Traces of Empire

Oct 14 2014

Museums Sheffield’s Curator of Archaeology Helen Harman on a new display at Weston Park exploring Sheffield’s link with the Roman Empire.

Our latest display at Weston Park aims to give visitors a glimpse into Sheffield’s Roman past. Traces of Empire: Decoration and Design in Roman Britain brings together a range of objects to explore how the Romans influenced and exchanged ideas, techniques and materials from across the Empire with the people of Britain before, during and after the Roman invasion of Britain.

Roman silver braceletsTraces of Empire looks at how studying archaeological objects and, importantly, where they were found in the landscape, can help unlock a wealth of stories about what life might have been like for the people of the region during the time of Roman occupation.

The display, which has been funded through the Art Fund’s Treasure Plus scheme, focuses on objects that were created and used in the Iron Age and Roman period, in particular items that might have been made locally or that might have travelled across the Roman Empire to Sheffield. What makes these objects even more remarkable is that nearly all of them have been found either by chance or by metal detector and in the display you can find out more about these discoveries of ‘treasure’.

Sheffield’s archaeology collection is amazingly diverse and it’s wonderful to feature some its real gems in the display. Amongst the objects you’ll see are a 1st century Torc (a decorative neck ring) found in Dinnington, a Roman coin hoard discovered in High Green and a pair of silver bracelets unearthed in Derbyshire. The display also features discoveries made in Lower Walkley and Wincobank through to areas in North East Derbyshire and the Peak District, so come along and see what might have been found close to where you live.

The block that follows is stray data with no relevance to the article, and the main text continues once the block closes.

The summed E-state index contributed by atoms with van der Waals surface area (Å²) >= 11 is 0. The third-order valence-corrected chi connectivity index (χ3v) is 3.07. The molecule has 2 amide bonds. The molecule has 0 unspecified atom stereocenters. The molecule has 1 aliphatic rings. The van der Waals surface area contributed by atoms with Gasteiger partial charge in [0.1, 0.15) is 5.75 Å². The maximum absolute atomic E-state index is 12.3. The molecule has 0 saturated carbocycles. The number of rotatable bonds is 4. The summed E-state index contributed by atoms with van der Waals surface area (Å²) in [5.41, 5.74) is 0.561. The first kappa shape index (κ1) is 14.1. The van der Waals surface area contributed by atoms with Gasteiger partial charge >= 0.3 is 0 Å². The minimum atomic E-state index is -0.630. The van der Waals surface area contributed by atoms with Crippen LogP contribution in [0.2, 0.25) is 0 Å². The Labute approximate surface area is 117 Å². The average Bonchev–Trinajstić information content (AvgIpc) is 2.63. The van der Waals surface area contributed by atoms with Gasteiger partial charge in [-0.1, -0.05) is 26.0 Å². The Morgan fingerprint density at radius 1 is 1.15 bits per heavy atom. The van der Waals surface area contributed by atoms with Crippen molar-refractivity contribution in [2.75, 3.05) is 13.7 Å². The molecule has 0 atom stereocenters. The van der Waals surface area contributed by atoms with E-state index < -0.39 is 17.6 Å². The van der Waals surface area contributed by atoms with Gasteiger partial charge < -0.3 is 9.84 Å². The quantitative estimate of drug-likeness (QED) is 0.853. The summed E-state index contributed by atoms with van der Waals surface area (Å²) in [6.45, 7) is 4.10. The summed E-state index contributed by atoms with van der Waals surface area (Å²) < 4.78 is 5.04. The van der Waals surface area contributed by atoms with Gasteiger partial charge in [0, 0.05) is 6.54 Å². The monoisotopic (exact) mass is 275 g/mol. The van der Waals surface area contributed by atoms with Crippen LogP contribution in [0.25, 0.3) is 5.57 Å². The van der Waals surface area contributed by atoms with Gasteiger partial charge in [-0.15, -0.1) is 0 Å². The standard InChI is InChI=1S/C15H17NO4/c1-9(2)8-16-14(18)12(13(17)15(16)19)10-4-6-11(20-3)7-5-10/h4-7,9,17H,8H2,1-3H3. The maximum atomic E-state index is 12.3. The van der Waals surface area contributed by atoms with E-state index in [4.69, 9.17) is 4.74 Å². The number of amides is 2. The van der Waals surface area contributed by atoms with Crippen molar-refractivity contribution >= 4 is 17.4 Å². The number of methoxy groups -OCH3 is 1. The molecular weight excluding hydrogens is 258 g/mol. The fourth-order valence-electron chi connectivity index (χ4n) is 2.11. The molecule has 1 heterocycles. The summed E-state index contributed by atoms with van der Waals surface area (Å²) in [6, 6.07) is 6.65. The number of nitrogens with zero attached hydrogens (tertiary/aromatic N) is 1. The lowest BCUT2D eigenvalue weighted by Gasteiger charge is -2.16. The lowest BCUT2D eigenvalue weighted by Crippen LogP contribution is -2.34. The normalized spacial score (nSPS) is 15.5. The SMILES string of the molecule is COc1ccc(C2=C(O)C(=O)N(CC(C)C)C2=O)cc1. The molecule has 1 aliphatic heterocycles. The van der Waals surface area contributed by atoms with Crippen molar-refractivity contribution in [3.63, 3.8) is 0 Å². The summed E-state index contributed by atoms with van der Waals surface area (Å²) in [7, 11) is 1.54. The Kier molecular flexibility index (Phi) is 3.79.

One of our main aims throughout the research and development of this project has been to make more of the collection accessible and offer a better understanding of the archaeological material cared for by Museums Sheffield. As such, almost all of the objects on display have been added to the Museum Sheffield online collection database so you can find out more about them.

The Oughtibridge HoardWe’ll also be offering a range of opportunities to get hands-on object from the collection in our Roman Discovery Days on 30 October and 17 February, and a chance to find out more about your own discoveries in our Archaeology Finds Afternoons on 25 November and 5 February – do pop in and show us what you’ve found.

Traces of Empire: Decoration and Design in Roman Britain contnues at Weston Park until autum 2015 - entry to the museum is free.


Top - Dinnington Torc, 1st century, copper alloy, found in 1984 © Museums Sheffield
Middle - Roman Silver Bracelets, 2nd-3rd century AD, found in Carlswark Cavern, Derbys. in 1866
Bottom - The Oughtibridge Hoard, five denarii coins found in Oughtibridge in1931

The Traces of Empire display was made possible with support from the Art Fund and Headley Trust.

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